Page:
Syllabus: Brains, Minds & Machines


This course explores the problem of intelligence—its nature, how it is produced by the brain and how it could be replicated in machines—using an approach that integrates cognitive science, which studies the mind; neuroscience, which studies the brain; and computer science and artificial intelligence, which study the computations needed to develop intelligent machines. Materials are drawn from the Brains, Minds and Machines Summer Course offered annually at the Marine Biological Laboratory in Woods Hole, MA, taught by faculty affiliated with the Center for Brains, Minds and Machines headquartered at MIT. Elements of the summer course are integrated into the MIT course, 9.523 Aspects of a Computational Theory of Intelligence.


This course includes the contributions of many instructors, guest speakers, and a team of iCub researchers. See the complete list of contributors.


:white_small_square: Introduction
:white_small_square:Course Projects

:white_small_square: Lesson 1: Neural Circuits of Intelligence
:white_small_square::white_small_square: Lesson 1.1: Human Cognitive Neuroscience
:white_small_square::white_small_square: Lesson 1.2: Computational Roles of Neural Feedback
:white_small_square::white_small_square: Lesson 1.3: Neural Mechanisms of Recognition Part 1
:white_small_square::white_small_square: Lecture 1.4: Neural Mechanisms of Recognition Part 2
:white_small_square::white_small_square: Lesson 1.5: Primates, Faces, & Intelligence
:white_small_square::white_small_square: Lesson 1.6: Hippocampus, Memory, & Sleep Part 1
:white_small_square::white_small_square: Lecture 1.7: Hippocampus, Memory, & Sleep Part 2
:white_small_square::white_small_square: Seminar 1: Mind in the Fly Brain
:white_small_square::white_small_square: Lesson 1: Further Study

:white_small_square: Lesson 2: Modeling Human Cognition
:white_small_square::white_small_square:Lesson 2.1: Computational Cognitive Science Part 1
:white_small_square::white_small_square:Lesson 2.2: Computational Cognitive Science Part 2
:white_small_square::white_small_square:Lesson 2.3: Computational Cognitive Science Part 3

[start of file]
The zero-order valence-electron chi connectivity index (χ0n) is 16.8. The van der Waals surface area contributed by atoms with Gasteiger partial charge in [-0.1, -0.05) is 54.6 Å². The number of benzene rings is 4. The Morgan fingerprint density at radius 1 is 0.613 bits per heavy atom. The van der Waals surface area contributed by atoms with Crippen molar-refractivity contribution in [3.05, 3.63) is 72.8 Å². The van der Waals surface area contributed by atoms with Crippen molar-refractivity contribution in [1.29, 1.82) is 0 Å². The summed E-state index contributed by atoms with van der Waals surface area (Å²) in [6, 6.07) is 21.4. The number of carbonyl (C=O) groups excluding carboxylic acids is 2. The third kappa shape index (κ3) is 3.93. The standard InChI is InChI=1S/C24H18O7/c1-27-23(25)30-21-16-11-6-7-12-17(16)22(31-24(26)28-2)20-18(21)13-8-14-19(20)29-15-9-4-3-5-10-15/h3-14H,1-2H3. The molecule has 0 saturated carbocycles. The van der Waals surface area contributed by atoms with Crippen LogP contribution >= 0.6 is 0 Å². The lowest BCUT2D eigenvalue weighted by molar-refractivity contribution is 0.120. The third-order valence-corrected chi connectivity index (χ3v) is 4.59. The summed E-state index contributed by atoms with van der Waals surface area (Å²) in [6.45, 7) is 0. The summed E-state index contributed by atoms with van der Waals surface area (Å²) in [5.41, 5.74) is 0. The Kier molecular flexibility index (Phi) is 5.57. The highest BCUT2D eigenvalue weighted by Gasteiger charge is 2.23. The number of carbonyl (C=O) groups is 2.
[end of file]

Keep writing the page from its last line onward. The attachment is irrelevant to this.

:white_small_square::white_small_square:Lesson 2: Further Study

:white_small_square:Lesson 3: Development of Intelligence
:white_small_square::white_small_square:Lesson 3.1: Cognition in Infancy Part 1
:white_small_square::white_small_square:Lesson 3.2: Cognition in Infancy Part 2
:white_small_square::white_small_square:Lesson 3.3: Developing an Understanding of Communication
:white_small_square::white_small_square:Lesson 3.4: Childrens’ Sensitivity to Cost and Value of Information
:white_small_square::white_small_square: Seminar 3: Infants’ Sensitivity to Cost and Benefit
:white_small_square::white_small_square:Lesson 3.5: The Child as Scientist
:white_small_square::white_small_square:Lesson 3 Debate: Tomer Ullman & Laura Schulz

:white_small_square:Lesson 4: Visual Intelligence
:white_small_square::white_small_square:Lesson 4.1: Development of Visual Concepts
:white_small_square::white_small_square:Lesson 4.2: Atoms of Recognition
:white_small_square::white_small_square:Lesson 4.3: Predicting Visual Memory
:white_small_square::white_small_square:Seminar 4.1: Probing Sensory Representations
:white_small_square::white_small_square:Seminar 4.2: Applications of Vision
:white_small_square::white_small_square:Lesson 4: Further Study

(Note: more Lessons will be published shortly - please check back for updates)


This is an excellent idea. I am looking forward to peruse through these resources.


Lessons Three and Four are up :slight_smile: